Around here people pay $60-$90 to have their deer processed and all I can say is why? A lot of meat processors are bad to mix up customers deer meat and you really cant be sure your getting your own back. Its a simple but important skill to learn how to butcher your own game and you know its your game your getting and you know how its processed. In hard times it may be necessary to add butchering to your repertoire and I see it as just part of self sufficient living.
We keep the hides of most of the animals we hunt and tan them for use on various projects or to give to others to use. Here I have just removed the tail bone with a pair of pliers (couldn't find my tail stripper).
The next step is to flesh out the hide and get as much residual meat and fat off the hide as possible.
Then I salt the hide heavily and fold it flesh to flesh and let it sit for a day. Then repeat.
We decided to tan this hide with the fur on but you can also tan it without the fur if your looking for a rawhide application.
After the two saltings and a couple days I soak the hide for 24 hours in a salt brine and then wash it in water and dish soap and rinse real well.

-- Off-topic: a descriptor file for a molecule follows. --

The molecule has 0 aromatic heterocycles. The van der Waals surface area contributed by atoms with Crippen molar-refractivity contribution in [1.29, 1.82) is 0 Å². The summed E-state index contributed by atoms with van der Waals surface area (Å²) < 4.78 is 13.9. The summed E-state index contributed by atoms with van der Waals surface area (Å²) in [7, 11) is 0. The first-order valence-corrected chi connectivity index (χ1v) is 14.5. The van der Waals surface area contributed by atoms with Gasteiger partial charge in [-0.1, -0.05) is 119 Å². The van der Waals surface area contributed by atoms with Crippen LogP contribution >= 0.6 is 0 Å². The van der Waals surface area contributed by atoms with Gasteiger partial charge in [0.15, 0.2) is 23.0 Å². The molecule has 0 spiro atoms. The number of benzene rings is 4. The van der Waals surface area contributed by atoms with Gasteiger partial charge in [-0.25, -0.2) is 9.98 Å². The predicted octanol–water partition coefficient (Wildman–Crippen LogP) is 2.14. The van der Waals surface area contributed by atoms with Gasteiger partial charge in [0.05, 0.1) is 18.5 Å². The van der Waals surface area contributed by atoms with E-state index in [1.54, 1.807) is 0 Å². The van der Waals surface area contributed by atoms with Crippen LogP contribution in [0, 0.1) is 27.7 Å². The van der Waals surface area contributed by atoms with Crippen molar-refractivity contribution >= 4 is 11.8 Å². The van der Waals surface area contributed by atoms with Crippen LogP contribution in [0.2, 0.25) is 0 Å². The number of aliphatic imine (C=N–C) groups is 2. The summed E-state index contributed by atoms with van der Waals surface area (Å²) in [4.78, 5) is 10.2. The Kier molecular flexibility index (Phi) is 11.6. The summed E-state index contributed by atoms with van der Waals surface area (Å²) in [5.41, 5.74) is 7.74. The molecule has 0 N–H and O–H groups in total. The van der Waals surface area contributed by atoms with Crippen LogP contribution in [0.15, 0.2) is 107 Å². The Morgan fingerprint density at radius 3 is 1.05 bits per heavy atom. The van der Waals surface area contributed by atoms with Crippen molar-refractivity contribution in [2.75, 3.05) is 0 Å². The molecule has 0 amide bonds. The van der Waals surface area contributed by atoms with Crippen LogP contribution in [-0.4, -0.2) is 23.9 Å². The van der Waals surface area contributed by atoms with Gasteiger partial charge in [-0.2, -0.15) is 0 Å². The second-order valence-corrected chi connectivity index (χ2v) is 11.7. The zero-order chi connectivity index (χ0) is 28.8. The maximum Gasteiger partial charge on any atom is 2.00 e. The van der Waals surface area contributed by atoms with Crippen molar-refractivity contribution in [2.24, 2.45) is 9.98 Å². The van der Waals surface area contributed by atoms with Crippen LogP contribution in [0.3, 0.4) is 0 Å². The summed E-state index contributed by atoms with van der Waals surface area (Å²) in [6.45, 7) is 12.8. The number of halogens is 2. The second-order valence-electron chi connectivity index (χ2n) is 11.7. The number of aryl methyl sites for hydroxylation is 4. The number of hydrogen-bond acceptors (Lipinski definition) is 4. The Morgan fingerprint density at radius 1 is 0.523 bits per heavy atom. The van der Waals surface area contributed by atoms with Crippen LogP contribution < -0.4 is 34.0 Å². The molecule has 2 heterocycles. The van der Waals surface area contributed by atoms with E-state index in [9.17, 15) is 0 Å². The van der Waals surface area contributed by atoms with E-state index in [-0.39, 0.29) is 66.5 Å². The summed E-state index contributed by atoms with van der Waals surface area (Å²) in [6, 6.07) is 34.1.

The hide is now hanging to dry and it is supple and smells like you would expect a tanned hide to smell.
This is the skin side where I have applied a commercial tanning solution. Once it is dry I will sand it with sand paper and then its ready to be used.
This is the final end result of two years of effort. We have a sewer hookup for the farmhouse and Judy's place and no more worries about how much water we put down the drain or pumping out the septic tank. Our septic tank was small and the leach lines were failing so we are extremely relieved and happy to have gotten this.
The excess fill dirt has now been leveled and smoothed with the Kubota and a box blade and will be the site of the new greenhouse in the spring.
The cleared brush has now been burned and this project is Fin!